First of all, this is Arsenal’s record over the last five, completed seasons:




























Let’s now consider Arsenal’s record in games where Chairman Mike is the referee These stats are the totality of Arsenal matches refereed by Dean:


Win rate

Draw rate

Loss rate






So in a nutshell, when Dean is the man in the middle, we are more than three times less likely to win and twice as likely to lose. Dean also presides over a lot of Arsenal matches, 22 provides, as far as I’m concerned, a more than decent statistical base.

Next, let’s compare and contrast Dean’s record when he is in charge of the other “big six” clubs:










Manchester Utd





Manchester City















I think that there is a clear picture here. Tottenham have consistently finished behind Arsenal every season that Dean has been a top flight referee, but their loss rate is 17.6%, whereas Arsenal’s win rate is 18.2%?

If Brendan Rodgers looks at City’s loss rate of 14.3% he might want to add Dean to his list of referees who should be barred from presiding over games involving the petro-dollar fuelled lottery winners along with Bolton based Lee Mason.

It’s not just the statistics I dislike about Dean. It’s the way he referees matches that grind my gears. He is very fast to make decisions (inevitably against us) without checking with the often better placed assistant. He sees a situation and either (a) emphatically signals his decision, usually accompanied with an unmerited card, or, (b) sees a genuine foul and decides to emphatically wave away the wronged party, and book them for dissent.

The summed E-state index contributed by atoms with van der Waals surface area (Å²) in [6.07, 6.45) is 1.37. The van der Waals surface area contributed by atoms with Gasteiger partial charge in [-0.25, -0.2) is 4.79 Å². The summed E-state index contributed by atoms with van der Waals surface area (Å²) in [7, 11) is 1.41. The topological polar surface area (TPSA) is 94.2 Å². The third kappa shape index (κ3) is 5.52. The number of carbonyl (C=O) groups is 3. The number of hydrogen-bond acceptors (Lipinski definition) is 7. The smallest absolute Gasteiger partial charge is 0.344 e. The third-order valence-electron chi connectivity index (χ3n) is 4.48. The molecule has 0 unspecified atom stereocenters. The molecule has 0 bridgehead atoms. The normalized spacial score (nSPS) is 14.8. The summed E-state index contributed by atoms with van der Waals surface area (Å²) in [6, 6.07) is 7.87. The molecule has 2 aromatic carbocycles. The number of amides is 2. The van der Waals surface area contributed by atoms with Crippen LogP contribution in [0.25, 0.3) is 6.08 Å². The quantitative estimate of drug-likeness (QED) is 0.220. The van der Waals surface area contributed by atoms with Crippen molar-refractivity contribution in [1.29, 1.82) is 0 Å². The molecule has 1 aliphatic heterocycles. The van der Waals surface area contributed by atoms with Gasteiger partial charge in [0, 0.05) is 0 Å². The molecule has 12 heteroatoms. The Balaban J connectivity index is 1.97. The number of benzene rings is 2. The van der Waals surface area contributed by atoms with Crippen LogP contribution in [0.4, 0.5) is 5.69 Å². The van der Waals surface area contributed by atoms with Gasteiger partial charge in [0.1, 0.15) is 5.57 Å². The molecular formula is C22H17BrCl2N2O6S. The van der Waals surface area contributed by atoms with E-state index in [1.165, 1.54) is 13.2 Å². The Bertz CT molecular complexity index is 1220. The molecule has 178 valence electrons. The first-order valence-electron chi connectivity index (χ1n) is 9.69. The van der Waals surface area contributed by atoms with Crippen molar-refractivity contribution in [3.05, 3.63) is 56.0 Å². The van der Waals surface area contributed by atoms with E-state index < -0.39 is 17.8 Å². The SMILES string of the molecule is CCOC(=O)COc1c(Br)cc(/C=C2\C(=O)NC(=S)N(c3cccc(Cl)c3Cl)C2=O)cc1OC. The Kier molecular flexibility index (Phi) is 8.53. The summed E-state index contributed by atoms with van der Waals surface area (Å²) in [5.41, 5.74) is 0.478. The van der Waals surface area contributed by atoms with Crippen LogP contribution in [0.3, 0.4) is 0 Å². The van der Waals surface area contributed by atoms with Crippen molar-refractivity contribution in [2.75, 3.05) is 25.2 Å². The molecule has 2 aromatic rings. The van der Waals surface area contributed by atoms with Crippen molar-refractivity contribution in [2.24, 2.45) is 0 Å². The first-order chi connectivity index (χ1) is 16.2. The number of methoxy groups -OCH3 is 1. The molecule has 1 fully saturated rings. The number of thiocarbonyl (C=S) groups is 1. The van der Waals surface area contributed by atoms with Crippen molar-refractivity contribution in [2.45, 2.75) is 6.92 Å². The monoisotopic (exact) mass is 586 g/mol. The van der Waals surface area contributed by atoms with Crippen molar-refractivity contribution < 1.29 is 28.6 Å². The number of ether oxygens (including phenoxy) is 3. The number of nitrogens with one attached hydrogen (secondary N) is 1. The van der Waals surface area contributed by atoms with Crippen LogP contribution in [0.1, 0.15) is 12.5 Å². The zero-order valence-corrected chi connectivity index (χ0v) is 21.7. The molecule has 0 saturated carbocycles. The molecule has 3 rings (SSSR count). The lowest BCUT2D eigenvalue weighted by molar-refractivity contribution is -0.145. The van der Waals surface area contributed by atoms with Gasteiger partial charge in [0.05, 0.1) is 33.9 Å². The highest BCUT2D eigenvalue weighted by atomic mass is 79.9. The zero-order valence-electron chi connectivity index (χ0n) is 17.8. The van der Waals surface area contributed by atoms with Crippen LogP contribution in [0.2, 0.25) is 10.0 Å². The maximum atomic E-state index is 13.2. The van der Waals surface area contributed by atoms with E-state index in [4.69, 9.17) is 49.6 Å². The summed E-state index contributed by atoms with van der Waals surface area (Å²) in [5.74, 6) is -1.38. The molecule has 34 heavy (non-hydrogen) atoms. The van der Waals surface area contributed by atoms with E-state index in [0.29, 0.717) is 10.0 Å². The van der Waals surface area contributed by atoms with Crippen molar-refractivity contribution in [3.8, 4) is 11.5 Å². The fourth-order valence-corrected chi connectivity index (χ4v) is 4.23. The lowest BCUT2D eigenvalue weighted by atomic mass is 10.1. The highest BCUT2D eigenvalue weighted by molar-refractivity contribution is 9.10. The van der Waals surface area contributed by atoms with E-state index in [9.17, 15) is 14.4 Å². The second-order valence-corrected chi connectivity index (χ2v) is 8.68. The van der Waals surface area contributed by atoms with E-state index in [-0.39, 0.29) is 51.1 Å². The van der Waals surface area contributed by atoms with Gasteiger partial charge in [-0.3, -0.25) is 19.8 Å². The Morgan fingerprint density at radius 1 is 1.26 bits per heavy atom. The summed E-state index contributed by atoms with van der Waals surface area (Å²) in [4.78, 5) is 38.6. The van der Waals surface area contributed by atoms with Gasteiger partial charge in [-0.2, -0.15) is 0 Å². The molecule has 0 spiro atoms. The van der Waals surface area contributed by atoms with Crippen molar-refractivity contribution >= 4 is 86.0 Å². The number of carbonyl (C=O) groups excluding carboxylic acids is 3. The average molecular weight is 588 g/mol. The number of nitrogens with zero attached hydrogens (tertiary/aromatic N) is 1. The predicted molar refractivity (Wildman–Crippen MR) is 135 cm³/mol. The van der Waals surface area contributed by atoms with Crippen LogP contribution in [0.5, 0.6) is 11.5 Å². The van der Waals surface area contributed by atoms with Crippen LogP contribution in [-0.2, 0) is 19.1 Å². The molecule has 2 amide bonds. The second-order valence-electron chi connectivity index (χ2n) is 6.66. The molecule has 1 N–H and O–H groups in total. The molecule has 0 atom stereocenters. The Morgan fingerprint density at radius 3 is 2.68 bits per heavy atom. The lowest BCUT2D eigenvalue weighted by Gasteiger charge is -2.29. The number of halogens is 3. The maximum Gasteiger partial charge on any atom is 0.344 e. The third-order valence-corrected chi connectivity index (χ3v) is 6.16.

There used to be a crumb of comfort in that referees had to retire at 48, however, since it was challenged via European laws, referees can continue into their fifties. Dean is 45, so I assume that we’ll have to put up with his myopic twittery for quite a while yet.

By Ian Byrne
All statistics provided by mathematical guru Catherine Byrne.

Follow me @RightAtTheEnd, I’ll follow you back.
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Time for the real Mesut Özil to appear?

  • Mesut Özil was mainly rubbish last night against Aston Villa.
  • Mesut Özil is taking time to find his feet in the premiership.
  • Mesut Özil is an understated player whose best work is often un-noticed.
  • Mesut Özil is missing Cristiano Ronaldo.

Which of the four statements to do you agree with most? I think there is a degree of truth in all four
of them; in the first half Özil gave the ball away repeatedly, even the best players take a while to acclimatise to the toughest league in the world, he is a very subtle footballer, who wouldn't?

However, to judge Özil's performance in the premiership so far leads inevitably to compare him to the Real Madrid player so highly rated that the hitherto most abstemious major premiership club in the country smashed it's transfer record to buy him. The assumption is that if a footballer is so good that he can cost £40 million +, then at some point in the future, given similar conditions, he will continue to be worth at least £40 million + and if anything, his value will be increased.